When setting out his devolution agenda in May, the Chancellor was clear that the government wanted to devolve power in order to unleash the economic potential of UK city-regions, and that he was only interested in doing substantial devolution deals with city-regions willing to accept a combined authority and mayor. In his own words, “he wouldn’t settle for less”. Yet as we approach decision time on this round of devolution deals, we may be about to see a majority of agreements struck not with city-regions, but with much bigger areas – many of which bear little resemblance to the true economic geography of the country.
How have we reached this point? In part, the answer lies in the long term inability of cities and their surrounding areas to align their political and economic geographies, let alone reach an agreement on something as significant as the introduction of a city-region mayor. As a result, as the Chancellor cranked up political pressure on places to present a settled geography over the summer, or risk missing out on more powers come the winter, a variety of different compromises have been cobbled together, meaning that of the biggest cities outside of London and Greater Manchester, only Liverpool has presented a substantive bid to the government solely on the basis of its city-region geography.
Perhaps most strikingly, there are six separate bids from authorities across Yorkshire alone, while others have chosen to expand the geography of their bid to include other parts of the county or region – an approach that has underpinned the North East Combined Authority for some time, and now appears to have been adopted in other parts of the country such as the East Midlands, where Derby and Nottingham are bidding together with Derbyshire and Nottinghamshire county councils, and Leicester are bidding together with Leicestershire council. On the South Coast too, Portsmouth and Southampton are part of a joint Hampshire and the Isle of Wight bid which includes 15 different authorities.
Moving away from primarily urban deals may make it easier politically to reach agreement locally, and, given the government’s small majority in the Commons and the concentration of Tory MPs in rural hinterlands, nationally too. But it also has the potential to damage the scope for equipping our city-regions with the powers they need over the long term.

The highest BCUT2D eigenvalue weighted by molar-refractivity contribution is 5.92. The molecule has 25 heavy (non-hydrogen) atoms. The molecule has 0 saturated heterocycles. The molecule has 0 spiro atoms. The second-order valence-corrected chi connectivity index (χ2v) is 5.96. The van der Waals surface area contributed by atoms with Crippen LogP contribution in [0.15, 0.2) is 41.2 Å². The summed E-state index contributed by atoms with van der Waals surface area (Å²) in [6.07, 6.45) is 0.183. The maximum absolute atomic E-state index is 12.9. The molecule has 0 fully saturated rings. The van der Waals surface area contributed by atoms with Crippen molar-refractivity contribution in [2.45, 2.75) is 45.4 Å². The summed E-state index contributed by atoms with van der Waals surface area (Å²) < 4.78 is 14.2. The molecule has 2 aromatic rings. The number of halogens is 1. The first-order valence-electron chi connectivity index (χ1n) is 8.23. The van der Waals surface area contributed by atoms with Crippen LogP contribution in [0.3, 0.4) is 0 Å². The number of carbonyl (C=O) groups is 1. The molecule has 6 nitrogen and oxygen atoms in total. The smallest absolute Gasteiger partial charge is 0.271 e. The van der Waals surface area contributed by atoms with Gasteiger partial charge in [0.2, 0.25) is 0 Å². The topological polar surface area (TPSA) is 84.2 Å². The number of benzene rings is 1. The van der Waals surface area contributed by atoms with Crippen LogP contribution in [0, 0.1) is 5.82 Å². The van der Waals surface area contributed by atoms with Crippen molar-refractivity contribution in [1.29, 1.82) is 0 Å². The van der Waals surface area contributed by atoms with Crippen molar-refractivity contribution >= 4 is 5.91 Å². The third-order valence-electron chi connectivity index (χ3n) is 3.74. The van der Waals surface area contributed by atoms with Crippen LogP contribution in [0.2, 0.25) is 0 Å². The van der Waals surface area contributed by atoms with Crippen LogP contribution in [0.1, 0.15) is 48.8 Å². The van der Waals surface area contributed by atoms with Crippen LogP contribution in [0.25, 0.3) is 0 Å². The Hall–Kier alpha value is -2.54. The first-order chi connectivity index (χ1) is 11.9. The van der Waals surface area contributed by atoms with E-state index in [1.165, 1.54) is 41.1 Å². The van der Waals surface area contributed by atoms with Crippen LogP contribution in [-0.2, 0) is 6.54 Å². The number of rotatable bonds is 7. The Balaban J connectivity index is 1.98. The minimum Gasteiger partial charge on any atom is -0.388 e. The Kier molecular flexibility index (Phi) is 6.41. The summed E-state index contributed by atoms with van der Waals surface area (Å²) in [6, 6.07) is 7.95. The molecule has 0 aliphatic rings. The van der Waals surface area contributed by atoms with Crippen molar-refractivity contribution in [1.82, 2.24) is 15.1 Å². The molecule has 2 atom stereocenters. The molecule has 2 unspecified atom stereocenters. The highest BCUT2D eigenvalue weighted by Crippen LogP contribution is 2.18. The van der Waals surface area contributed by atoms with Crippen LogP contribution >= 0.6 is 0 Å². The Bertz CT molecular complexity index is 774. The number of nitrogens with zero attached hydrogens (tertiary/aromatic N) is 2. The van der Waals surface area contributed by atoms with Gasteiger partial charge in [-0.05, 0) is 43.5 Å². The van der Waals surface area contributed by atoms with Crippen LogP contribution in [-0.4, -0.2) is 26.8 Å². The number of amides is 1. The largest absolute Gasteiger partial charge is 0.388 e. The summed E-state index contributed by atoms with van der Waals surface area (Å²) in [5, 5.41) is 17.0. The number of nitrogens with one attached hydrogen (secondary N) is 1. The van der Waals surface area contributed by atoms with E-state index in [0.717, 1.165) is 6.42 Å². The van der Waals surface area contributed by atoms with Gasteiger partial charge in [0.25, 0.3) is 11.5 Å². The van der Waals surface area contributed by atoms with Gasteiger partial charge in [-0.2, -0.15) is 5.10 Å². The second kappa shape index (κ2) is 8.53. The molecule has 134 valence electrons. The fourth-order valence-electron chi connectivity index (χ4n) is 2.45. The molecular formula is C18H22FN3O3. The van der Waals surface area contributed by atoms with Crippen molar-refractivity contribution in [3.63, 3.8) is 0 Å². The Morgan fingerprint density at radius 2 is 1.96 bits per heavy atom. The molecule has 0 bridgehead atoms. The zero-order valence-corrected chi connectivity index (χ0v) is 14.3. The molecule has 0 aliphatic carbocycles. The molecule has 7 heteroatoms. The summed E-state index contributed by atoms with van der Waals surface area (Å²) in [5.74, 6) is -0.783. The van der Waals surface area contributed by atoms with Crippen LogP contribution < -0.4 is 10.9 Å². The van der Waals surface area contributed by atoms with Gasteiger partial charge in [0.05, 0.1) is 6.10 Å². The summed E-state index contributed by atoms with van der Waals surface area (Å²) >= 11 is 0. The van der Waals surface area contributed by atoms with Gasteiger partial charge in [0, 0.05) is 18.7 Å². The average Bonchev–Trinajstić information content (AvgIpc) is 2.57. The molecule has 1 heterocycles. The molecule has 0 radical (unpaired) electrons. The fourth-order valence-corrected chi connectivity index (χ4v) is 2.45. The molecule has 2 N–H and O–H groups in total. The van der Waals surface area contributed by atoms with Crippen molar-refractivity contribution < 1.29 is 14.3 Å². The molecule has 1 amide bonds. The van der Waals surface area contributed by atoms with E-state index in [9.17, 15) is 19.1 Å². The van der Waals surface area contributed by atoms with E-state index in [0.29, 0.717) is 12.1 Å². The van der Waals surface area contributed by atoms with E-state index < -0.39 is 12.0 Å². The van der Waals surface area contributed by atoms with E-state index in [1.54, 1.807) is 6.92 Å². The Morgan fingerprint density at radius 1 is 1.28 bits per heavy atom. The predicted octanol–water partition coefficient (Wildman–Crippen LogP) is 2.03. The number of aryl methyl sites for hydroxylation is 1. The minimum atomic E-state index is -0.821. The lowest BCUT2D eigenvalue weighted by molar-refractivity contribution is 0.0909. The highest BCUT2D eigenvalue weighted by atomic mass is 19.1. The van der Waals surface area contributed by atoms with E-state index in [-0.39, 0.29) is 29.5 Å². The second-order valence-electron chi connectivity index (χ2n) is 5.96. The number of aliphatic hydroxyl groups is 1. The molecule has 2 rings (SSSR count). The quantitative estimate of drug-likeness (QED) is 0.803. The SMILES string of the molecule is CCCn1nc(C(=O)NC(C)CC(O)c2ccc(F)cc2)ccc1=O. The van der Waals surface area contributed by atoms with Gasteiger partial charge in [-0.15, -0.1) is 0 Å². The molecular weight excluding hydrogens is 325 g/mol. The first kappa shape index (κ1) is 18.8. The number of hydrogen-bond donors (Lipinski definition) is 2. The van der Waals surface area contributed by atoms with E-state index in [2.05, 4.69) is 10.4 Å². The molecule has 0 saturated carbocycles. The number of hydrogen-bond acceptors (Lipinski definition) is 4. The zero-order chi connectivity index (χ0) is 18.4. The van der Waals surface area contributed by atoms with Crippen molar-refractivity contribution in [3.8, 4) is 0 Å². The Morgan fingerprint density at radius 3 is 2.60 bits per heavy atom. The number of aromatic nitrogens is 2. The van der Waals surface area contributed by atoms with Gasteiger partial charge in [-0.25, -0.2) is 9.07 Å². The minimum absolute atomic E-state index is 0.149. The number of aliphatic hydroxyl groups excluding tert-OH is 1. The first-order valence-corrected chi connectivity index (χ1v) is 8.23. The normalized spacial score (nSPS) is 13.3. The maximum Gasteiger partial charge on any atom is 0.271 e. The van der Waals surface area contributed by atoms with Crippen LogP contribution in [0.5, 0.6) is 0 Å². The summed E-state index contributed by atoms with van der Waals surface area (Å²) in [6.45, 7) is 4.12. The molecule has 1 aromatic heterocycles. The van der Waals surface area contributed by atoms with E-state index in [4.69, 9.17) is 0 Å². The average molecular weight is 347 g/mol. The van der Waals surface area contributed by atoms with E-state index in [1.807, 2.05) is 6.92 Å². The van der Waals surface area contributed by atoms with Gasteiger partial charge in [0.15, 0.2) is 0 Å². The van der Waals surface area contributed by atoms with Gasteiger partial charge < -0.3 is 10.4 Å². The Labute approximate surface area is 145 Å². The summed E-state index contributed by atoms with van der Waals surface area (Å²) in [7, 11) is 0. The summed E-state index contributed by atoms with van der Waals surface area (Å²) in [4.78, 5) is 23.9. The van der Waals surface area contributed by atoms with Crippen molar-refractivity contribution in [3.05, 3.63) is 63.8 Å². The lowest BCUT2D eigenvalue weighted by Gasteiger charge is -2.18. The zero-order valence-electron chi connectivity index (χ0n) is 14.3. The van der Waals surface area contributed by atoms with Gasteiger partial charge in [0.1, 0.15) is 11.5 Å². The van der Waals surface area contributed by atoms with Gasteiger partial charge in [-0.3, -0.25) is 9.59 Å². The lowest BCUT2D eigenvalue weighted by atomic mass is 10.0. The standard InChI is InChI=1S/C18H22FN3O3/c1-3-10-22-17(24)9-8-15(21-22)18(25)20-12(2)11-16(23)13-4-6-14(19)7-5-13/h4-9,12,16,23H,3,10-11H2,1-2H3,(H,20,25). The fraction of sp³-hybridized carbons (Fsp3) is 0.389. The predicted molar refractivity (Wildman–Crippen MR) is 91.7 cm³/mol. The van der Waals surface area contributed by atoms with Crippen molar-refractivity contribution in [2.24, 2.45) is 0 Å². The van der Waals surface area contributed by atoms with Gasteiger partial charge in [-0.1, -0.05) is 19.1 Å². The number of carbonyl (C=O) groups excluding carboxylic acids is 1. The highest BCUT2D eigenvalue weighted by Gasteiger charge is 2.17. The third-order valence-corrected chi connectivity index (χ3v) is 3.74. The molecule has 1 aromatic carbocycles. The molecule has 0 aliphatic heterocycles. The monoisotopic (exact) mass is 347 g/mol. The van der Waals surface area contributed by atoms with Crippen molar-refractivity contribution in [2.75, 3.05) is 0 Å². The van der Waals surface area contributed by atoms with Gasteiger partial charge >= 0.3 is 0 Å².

For example, should the government decide to strike a Greater Manchester-style devolution agreement with the whole of Yorkshire rather than the Sheffield or Leeds City Regions – a possibility most recently raised by Secretary of State Greg Clark MP and which would, as things stand, require a mayor for the region – the precedent that strategic power and funding would flow down to the regional level would be set for future rounds of devolution. This would reduce the prospect of strategic powers over areas like housing, transport and planning being aligned at the scale at which the economy actually functions across those city-regions, and would likely leave major urban centres competing for profile, attention and “their share” of the prize locally.
In this sense, a substantial devolution deal for an area that is agreed at too broad a geography could actually mark a backward step when it comes to supporting UK cities to fulfil their potential. That’s why it’s so important that as talks progress, national and local decisionmakers pause to reflect why we’re even doing devolution in the first place. If the government is to deliver on its aim to boost the economic performance of UK city-regions, then it must remain true to the initial criteria it set post-Election, and be clear and consistent in the signals it sends out to urban leaders during negotiations and in the decisions it takes over the coming month.